By Kyle Petersen

In the 1970s, American engineer and mathematician Claude Shannon invented the world’s first juggling machine. His machine, which was made from an erector set, used a bounce juggling technique to keep a three-ball bounce cascade moving. Bounce juggling was the preferred method because the ball is caught at the top of it trajectory, when it’s not moving. Below you can watch Shannon’s machine on a 1985 Canadian television show.

Since that time, however, there’s been little progress in making machines juggle–until now. Below you can watch Mark Muller and Sergei Lupashin operate a quadrocopter, which is a remote control helicopter-like device, maintaining a single ball aloft by bouncing it while in flight. Watching the video, it’s easy to see how another ball or two could be added to the pattern.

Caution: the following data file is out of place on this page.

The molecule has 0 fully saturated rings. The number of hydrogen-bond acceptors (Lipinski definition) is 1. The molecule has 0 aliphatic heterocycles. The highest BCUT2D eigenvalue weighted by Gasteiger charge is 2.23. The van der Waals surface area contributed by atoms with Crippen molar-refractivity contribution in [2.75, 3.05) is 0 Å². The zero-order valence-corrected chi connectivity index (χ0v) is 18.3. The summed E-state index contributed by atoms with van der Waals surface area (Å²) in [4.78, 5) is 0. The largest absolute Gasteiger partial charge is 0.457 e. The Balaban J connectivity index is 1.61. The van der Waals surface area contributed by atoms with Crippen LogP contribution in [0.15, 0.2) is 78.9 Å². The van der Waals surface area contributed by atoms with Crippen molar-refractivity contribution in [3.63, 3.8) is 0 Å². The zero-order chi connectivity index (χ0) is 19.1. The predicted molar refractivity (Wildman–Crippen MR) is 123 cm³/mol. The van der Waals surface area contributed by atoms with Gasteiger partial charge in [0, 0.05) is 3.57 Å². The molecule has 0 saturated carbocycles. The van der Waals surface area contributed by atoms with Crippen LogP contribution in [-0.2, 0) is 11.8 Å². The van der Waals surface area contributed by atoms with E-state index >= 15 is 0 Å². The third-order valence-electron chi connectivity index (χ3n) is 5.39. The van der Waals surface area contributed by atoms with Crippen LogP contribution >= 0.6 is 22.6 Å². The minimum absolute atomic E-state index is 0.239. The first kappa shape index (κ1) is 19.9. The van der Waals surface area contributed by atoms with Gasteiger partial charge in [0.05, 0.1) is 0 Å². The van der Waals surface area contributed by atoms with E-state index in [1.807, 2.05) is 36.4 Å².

This is cause for alarm. Will juggling machines render human jugglers obsolete?

  • Rodney D

    For all we know machines are already among us disguised as jugglers with 7 clubs etc.

  • sergei l.

    Hi, just randomly came across this blog (i’m one of the people that made the quadrotor-juggling video). You should check out this video:, and this … ball juggling seems to be one of those problems that people in robotics/controls just can’t stay away from.. :-) There has been a lot of progress in this, and honestly, the quadrotor video is not (yet) anywhere near the level of the other robotic jugglers… then again, they’re not flying! :)

  • Dube Juggling

    Sergei, thanks! I already reposted your video on our Facebook site. Please share any other robot juggling videos you come across :)

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